By Cindy Marten
Schools are important, but the science on COVID-19 is clear.
California has now entered a critical new phase in the fight to stop the spread of the coronavirus pandemic. The virus is present in our communities, and we all must work together to prevent its spread. These facts formed the basis of the decision this week by San Diego Unified, Los Angeles Unified and other districts across the state to close our schools. In San Diego Unified, schools will remain closed through April 6.
Not much is more important to a community than its schools. It’s where our children go to learn, play and grow. So although this decision was not an easy one, we feel it’s the right one. We made the decision based on science and in partnership with our colleagues from the world of education.
The science on COVID-19 is clear.
Those communities that took sweeping action to prevent its spread have fared better than those that waited for the pandemic to take hold. Although very few possible cases of coronavirus have been reported in San Diego County so far, we’ve learned from the experiences of other states and countries that getting out ahead of this virus as much as possible can help contain it.
We made our decision to close in concert with the San Diego Office of Education, Los Angeles Unified and many other districts throughout the state. Together, we concluded (as did every other district in the county) that closing schools is the best way to proactively protect against what Gov. Gavin Newsom has declared a state of emergency.
The No on A coalition announced that based on a clear trend in ballot returns from the March 3 Primary Election, Measure A has been defeated – capping a tough opposition campaign that faced long odds. As of March 9, 51.48% of votes cast were “No” on A, according to the San Diego County Registrar of Voters.
“Voters understood Measure A would not do what it promised, that it was riddled with loopholes, and that it would force more San Diegans to pay more for homes and apartments in the midst of our housing affordability crisis. They also understood Measure A was funded by out-of-town billionaires to keep affordable homes and apartments away from their $10,000-a-week hotel located along the I-15 growth and transit corridor,” No on A campaign manager Tony Manolatos said.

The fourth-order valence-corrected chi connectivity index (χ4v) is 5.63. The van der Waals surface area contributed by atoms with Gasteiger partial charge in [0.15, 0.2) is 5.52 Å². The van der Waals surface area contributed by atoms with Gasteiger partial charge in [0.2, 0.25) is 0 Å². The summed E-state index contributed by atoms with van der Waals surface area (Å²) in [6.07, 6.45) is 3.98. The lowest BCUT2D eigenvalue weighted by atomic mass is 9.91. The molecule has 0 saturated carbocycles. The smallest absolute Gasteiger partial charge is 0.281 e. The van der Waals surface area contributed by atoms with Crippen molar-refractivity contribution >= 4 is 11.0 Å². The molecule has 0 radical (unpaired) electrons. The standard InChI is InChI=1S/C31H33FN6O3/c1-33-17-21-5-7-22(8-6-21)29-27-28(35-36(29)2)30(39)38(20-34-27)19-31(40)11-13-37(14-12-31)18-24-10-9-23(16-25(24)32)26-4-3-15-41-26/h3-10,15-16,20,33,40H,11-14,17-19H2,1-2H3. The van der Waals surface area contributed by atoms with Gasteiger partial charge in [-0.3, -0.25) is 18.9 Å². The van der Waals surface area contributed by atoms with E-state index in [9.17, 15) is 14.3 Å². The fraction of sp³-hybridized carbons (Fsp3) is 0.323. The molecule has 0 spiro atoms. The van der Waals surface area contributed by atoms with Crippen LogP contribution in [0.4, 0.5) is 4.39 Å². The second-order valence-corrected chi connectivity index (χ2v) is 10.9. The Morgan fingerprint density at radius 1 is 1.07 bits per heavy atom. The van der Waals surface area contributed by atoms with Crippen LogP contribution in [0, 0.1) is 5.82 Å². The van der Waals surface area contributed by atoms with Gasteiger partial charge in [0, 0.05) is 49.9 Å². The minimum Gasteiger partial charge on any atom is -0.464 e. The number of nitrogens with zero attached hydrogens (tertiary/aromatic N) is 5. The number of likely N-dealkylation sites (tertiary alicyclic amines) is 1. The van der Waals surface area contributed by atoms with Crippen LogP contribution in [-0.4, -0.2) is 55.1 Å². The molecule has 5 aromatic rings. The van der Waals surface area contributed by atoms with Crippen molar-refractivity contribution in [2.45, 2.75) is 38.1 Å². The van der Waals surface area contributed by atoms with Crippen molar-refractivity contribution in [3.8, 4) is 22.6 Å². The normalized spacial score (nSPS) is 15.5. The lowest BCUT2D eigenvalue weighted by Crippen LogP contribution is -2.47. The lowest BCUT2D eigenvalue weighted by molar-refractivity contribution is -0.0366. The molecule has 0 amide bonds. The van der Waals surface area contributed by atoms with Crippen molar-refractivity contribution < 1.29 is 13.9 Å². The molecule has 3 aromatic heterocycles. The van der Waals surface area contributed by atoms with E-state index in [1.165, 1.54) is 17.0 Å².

Manolatos continued: “I’m extremely proud of everyone who worked on this campaign. The leadership at the top from the BIA and the REALTORS® was tremendous. They supported the team every step of the way, and we had a fantastic team that built a remarkable coalition and ran an impressive campaign. So many people deserve so much credit for this win. We did not just defeat a ballot measure that would have set our region back decades. We also created a movement that I expect will help us dig out of our housing crisis. It’s important to keep working together on solutions to provide more affordable homes and apartments for all San Diegans.”
Measure A was intended to block affordable housing. It would have forced a countywide vote of 1.6 million voters to add as few as 6 homes to the County General Plan. Just about everyone opposed it, including the San Diego County Democratic Party AND the Republican Party of San Diego County. With Measure A being put forward during a record housing affordability crisis, it seemed obvious that it was bad public policy – but its defeat was by no means assured. Polling showed the measure was likely to be approved by voters because of the deceptive ballot language.
“This was a tough uphill battle all the way, but the NO on A campaign never relented. They did so many things right on a limited budget. Competitive Edge is proud to have provided research to the No on A campaign team,” said John Nienstedt, President of Competitive Edge Research & Communication.